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Bardige, B. “Things So Finely Human: Moral Sensibilities at Risk in Adolescence.” In Mapping the Moral Domain, edited by C. Gilligan, J. V. Ward, and J. M. Taylor, 87-110. Cambridge, England: Harvard University Press, 1988.


In this chapter Bardige examines how certain moral sensitivities used by younger students to understand past violence may be at risk as students shift from elementary to high school education. To do so, she draws from analyses conducted on journals kept by young adolescents as they studied the Holocaust in the course “Facing History and Ourselves” – an eight to ten week unit that asks students to explore their own moral opinions and responsibilities.

Students’ journals reflected three ways of understanding this historical violence which were coded using Piaget’s stages of thinking. Some entries told a one-sided story without analysis of alternative possibilities and thus exhibited a way of thinking known as “face value thinking.” Other students told a story that included “both sides” and delved below the surface to understand people’s motivations for their actions. This type of response was labelled “composite picture thinking.” Finally, students’ entries recognized multiple points of view showing an ability for “multiple lens thinking.”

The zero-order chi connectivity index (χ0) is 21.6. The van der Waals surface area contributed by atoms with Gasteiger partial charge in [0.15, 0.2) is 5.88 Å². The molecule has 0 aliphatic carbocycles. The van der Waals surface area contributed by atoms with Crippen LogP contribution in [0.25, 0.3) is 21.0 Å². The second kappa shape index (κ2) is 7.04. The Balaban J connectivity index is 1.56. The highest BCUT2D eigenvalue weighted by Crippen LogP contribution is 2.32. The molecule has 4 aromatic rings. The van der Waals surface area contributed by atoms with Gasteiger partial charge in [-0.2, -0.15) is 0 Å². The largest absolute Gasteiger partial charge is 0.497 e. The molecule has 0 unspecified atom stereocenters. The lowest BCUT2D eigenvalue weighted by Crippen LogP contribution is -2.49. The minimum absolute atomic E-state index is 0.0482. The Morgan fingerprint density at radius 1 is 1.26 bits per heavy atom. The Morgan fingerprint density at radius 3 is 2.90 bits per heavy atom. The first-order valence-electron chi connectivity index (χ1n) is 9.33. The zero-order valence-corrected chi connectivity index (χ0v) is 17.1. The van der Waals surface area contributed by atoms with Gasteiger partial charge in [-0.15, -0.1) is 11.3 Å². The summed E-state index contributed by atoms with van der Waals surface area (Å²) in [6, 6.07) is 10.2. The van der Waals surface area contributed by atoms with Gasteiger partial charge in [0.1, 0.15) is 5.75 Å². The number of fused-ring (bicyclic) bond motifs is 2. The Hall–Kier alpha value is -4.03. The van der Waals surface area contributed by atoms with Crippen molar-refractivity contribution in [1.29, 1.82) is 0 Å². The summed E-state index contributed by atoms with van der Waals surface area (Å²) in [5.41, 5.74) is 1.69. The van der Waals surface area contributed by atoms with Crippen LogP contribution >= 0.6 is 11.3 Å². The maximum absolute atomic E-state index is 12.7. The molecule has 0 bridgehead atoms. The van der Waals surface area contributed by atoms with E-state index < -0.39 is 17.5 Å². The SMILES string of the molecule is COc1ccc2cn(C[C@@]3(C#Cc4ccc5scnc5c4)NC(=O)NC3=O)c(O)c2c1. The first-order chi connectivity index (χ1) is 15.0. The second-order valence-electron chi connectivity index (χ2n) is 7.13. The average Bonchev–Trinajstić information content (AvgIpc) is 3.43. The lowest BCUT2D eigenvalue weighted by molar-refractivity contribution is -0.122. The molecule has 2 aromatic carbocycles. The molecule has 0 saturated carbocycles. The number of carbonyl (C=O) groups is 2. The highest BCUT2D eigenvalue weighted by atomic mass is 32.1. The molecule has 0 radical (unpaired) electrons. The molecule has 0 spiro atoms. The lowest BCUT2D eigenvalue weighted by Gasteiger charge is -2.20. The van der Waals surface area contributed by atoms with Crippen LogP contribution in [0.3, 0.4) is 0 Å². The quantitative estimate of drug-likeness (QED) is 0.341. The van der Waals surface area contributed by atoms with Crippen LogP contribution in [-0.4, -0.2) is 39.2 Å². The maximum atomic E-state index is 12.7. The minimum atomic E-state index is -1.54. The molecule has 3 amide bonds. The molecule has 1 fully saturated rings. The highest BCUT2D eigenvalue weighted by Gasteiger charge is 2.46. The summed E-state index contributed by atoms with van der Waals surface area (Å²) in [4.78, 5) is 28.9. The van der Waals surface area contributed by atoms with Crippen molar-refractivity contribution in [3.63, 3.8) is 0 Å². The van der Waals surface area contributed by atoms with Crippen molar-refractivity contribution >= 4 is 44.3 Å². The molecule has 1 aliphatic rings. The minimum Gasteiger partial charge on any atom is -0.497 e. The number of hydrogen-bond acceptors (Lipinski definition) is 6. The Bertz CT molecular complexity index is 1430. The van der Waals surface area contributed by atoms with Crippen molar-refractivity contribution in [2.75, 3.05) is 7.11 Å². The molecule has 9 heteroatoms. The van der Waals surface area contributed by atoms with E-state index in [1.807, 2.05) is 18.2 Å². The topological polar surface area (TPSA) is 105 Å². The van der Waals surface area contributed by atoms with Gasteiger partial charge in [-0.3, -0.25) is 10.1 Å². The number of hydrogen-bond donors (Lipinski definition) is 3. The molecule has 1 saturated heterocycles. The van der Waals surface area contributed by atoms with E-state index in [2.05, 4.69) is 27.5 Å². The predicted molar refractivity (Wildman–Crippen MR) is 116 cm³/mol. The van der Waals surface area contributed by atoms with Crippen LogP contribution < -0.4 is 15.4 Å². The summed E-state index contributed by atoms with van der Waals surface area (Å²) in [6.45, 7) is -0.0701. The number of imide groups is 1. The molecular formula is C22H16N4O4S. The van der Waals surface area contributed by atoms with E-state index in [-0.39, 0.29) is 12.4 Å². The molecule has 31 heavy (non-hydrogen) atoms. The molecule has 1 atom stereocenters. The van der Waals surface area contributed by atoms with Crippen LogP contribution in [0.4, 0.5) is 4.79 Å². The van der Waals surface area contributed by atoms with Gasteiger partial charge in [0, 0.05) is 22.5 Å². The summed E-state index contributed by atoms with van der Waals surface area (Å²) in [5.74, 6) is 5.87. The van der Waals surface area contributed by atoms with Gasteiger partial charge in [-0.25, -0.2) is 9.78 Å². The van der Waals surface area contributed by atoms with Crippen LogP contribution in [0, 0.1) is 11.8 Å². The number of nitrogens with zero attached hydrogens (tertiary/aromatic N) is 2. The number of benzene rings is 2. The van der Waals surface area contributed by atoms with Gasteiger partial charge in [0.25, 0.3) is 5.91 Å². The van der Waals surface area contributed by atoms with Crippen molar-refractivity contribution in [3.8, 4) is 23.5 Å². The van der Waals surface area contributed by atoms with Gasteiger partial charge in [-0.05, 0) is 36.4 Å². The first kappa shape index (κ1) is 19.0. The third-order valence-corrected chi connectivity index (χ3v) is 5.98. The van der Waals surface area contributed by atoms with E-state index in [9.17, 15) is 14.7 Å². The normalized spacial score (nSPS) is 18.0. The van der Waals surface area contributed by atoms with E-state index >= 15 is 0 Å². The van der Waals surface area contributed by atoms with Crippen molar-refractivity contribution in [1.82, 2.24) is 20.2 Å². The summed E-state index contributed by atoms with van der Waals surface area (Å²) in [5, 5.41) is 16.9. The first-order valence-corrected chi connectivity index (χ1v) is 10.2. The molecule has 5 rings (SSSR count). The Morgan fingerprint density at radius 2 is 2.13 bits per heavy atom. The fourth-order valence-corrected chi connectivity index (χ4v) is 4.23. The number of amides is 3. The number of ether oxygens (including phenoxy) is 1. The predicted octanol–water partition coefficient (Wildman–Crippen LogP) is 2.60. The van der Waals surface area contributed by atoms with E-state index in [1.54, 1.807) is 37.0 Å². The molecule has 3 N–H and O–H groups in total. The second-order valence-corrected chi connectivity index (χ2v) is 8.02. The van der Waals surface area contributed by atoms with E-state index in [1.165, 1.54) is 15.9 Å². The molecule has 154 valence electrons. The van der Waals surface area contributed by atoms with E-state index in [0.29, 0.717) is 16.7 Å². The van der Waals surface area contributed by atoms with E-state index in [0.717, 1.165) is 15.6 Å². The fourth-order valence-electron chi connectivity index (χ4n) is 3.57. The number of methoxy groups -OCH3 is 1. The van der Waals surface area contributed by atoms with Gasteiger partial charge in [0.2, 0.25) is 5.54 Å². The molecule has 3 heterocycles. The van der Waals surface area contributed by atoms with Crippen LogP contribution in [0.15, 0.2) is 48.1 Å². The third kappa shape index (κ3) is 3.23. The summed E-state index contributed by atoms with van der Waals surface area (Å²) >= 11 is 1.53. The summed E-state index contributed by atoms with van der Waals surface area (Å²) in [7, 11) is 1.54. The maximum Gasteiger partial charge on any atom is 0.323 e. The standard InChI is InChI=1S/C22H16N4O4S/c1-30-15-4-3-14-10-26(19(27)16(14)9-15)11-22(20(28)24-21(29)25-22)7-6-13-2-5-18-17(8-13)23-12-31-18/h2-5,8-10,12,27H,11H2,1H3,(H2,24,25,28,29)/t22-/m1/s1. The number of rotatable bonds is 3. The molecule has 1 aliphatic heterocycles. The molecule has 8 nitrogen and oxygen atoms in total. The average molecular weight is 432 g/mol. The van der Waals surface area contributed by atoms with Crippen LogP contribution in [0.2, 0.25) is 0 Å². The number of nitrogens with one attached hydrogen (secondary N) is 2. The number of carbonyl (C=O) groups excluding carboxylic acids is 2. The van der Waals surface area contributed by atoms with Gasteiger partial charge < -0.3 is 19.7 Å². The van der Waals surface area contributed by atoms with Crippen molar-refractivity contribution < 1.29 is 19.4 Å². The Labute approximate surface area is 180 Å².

To conclude, Bardige notes that while teachers may promote multiple lens thinking for higher level learning, fostering this type of thinking can serve to rationalize inaction and to evade decisions. Thus she argues that teachers must first and foremost be concerned with helping students maintain their moral sensibilities in the face of the realities and complexities of violence.

Ana Laura Pauchulo